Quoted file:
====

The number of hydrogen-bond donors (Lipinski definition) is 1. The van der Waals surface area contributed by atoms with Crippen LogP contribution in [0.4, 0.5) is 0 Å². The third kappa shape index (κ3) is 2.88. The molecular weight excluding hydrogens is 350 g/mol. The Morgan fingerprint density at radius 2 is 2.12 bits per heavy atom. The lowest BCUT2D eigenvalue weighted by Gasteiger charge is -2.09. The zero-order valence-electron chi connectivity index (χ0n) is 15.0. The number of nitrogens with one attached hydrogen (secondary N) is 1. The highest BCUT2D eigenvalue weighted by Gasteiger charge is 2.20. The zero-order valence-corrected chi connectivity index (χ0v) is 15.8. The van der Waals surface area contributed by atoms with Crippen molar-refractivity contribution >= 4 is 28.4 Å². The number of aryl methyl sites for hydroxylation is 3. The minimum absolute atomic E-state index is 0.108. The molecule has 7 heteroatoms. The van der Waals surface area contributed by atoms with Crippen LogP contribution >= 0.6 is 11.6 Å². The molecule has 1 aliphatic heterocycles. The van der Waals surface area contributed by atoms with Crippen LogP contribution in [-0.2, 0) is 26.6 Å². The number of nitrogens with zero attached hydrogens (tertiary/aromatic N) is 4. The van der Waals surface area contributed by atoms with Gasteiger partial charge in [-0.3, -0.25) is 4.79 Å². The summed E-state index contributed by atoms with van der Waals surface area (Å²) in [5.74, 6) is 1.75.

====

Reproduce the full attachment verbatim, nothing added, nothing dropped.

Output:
The number of hydrogen-bond donors (Lipinski definition) is 1. The van der Waals surface area contributed by atoms with Crippen LogP contribution in [0.4, 0.5) is 0 Å². The third kappa shape index (κ3) is 2.88. The molecular weight excluding hydrogens is 350 g/mol. The Morgan fingerprint density at radius 2 is 2.12 bits per heavy atom. The lowest BCUT2D eigenvalue weighted by Gasteiger charge is -2.09. The zero-order valence-electron chi connectivity index (χ0n) is 15.0. The number of nitrogens with one attached hydrogen (secondary N) is 1. The highest BCUT2D eigenvalue weighted by Gasteiger charge is 2.20. The zero-order valence-corrected chi connectivity index (χ0v) is 15.8. The van der Waals surface area contributed by atoms with Crippen molar-refractivity contribution >= 4 is 28.4 Å². The number of aryl methyl sites for hydroxylation is 3. The minimum absolute atomic E-state index is 0.108. The molecule has 7 heteroatoms. The van der Waals surface area contributed by atoms with Crippen LogP contribution >= 0.6 is 11.6 Å². The molecule has 1 aliphatic heterocycles. The van der Waals surface area contributed by atoms with Crippen LogP contribution in [-0.2, 0) is 26.6 Å². The number of nitrogens with zero attached hydrogens (tertiary/aromatic N) is 4. The van der Waals surface area contributed by atoms with Gasteiger partial charge in [-0.3, -0.25) is 4.79 Å². The summed E-state index contributed by atoms with van der Waals surface area (Å²) in [5.74, 6) is 1.75.